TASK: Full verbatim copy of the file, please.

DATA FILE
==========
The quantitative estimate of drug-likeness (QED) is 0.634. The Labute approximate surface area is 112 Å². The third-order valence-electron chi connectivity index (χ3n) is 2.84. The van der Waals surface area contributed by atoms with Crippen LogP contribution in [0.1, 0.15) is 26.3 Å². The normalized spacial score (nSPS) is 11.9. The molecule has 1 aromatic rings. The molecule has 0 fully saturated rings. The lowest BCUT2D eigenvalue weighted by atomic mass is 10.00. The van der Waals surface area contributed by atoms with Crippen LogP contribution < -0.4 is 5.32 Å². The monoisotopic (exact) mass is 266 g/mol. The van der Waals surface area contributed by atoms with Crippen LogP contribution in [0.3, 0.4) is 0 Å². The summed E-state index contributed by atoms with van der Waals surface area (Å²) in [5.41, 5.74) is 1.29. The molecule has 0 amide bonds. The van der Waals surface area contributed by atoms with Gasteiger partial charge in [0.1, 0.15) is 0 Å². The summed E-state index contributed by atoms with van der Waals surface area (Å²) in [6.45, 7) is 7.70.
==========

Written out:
The quantitative estimate of drug-likeness (QED) is 0.634. The Labute approximate surface area is 112 Å². The third-order valence-electron chi connectivity index (χ3n) is 2.84. The van der Waals surface area contributed by atoms with Crippen LogP contribution in [0.1, 0.15) is 26.3 Å². The normalized spacial score (nSPS) is 11.9. The molecule has 1 aromatic rings. The molecule has 0 fully saturated rings. The lowest BCUT2D eigenvalue weighted by atomic mass is 10.00. The van der Waals surface area contributed by atoms with Crippen LogP contribution < -0.4 is 5.32 Å². The monoisotopic (exact) mass is 266 g/mol. The van der Waals surface area contributed by atoms with Crippen LogP contribution in [0.3, 0.4) is 0 Å². The summed E-state index contributed by atoms with van der Waals surface area (Å²) in [5.41, 5.74) is 1.29. The molecule has 0 amide bonds. The van der Waals surface area contributed by atoms with Gasteiger partial charge in [0.1, 0.15) is 0 Å². The summed E-state index contributed by atoms with van der Waals surface area (Å²) in [6.45, 7) is 7.70.